Sunday, August 17, 2008
Half Way Through
At Track & Field (cr: Thorsten Baering) with the Speed Graphic
If you don't think that snags happen along the way, you just haven't spent quality time covering big-ass organized events. The Olympics is one of the biggest, if not the biggest that I have had the pleasure to be swept away by. The Chinese have added their own organizational flavor to the mix, like each host country does. The fear of horrible air pollution which preceded this week has largely been a non issue. Well, unless you breath for ten minutes through a Kleenex and see whats going in and out. But it has been far less odious than feared: I still have a pack of masks in my camera bag, one of the legion of goodies brought along to help us Westerners cope (pocket packs of Kleenex are worth carrying.) Trying to actually get good pictures remains a challenge. You are surrounded by a bunch of really good competitive people, most of whom you' d be happy to have a beer with (not that you have the time for a beer) but who at the same time would be pleased to just shoot your ass off, picture wise. I have been trying to continue shooting in the manner I started in 2004 in Athens.. slanting my lens focus to create a somewhat mildly surreal looking effect, to which it is my intention to help the reader to look at those elements in the picture which I think or wish my viewer to see. It began using the Speed Graphic (my old press camera) and has evolved into using some Canon lenses on a digital camera. My heart is really with the Speed.. you can't imagine how it has become the poster child of all long lost former film shooters. Like a comfy old B-17 (can that be said of a bomber?) which crew pass and slap on the nose for good luck, my Speed Graphic, nearly as old as I am, is the object of much affection here in Beijing. Much like any relic from a previous age (or the favorite uncle we all adored) it gets nods of approval from those who realize that the sudden and relentless move to digital photography has a price, and unsettling question of the finality of the images.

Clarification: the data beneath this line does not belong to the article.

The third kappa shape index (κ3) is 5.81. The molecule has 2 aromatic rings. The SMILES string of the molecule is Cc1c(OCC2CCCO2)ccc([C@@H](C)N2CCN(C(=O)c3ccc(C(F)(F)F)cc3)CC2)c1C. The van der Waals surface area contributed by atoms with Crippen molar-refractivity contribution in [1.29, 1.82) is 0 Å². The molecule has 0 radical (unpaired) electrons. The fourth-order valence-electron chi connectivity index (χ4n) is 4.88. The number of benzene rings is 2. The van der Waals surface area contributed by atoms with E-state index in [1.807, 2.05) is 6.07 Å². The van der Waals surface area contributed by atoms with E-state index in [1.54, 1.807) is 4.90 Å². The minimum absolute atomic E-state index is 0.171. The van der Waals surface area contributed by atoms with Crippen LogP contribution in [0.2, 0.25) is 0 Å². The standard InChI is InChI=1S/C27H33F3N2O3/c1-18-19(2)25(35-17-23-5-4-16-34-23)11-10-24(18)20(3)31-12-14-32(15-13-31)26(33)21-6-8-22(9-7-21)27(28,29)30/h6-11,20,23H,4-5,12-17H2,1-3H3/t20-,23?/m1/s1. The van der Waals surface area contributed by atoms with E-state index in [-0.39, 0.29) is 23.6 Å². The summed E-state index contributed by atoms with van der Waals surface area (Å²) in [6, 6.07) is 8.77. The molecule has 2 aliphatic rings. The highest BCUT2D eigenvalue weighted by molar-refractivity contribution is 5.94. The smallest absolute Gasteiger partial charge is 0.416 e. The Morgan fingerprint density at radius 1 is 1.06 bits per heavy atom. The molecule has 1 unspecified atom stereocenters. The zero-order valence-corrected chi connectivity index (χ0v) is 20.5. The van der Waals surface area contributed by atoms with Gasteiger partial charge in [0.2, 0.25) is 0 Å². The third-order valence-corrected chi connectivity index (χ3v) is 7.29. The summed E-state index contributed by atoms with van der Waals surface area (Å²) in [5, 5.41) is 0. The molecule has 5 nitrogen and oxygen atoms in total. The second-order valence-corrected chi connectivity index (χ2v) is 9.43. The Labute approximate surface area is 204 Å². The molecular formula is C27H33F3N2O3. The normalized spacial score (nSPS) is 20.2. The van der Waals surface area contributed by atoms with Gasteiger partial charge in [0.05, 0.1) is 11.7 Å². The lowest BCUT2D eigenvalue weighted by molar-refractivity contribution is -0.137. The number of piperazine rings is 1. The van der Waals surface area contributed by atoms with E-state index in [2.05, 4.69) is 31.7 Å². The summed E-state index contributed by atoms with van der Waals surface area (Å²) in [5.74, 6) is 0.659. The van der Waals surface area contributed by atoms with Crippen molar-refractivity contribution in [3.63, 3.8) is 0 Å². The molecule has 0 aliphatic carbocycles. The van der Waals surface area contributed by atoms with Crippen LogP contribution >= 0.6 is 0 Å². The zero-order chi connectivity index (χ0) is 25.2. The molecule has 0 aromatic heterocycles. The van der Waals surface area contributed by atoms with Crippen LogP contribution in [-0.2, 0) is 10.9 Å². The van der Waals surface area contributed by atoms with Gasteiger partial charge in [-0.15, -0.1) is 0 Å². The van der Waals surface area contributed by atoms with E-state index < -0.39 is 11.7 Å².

We shoot gigabyte after gigabyte, and every 6 months search for a new and final solution to the question of archival storage. At the Library of Congress, you can still see the Abe Lincoln at Antietam photograph by Alexander Gardner which has become part of our national history. Two years ago I photographed the original glass plate for a story on Lincoln. It is amazing to ponder: a 140 year old piece of 8x10" glass, showing the President and his aides, and still it is with us. Some digital pictures taken yesterday have already been accidently deleted.
Nixon in New York, 1968
Nixon announces his cabinet, 1968
I have pictures dating back forty years (John Kennedy 1963, RFK, 1968, Nixon 1968) and my negatives, while stored in a shoe box for all those years, still have all the information on them which went through my lens at the time. True I wish I'd been better at guiding the light of those images, but that is what growth, progress, and the ability to improve is all about. Yet, if I'm not careful. some of this morning's gigabytes of Michael Phelps winning another Gold medal could easily become toast, if the hard drives on which they are stored have even the slightest hiccup. We search as a group for proper archiving solutions to the digital wave, and so far none really works with the ease of a shoe box. The only thing we now about hard drives is that eventually everyone of them has, or will die. That is a certainty. But there is something about a shoebox which gives you a little confidence that, barring a flooded basement, those pictures will continue to be around for a while.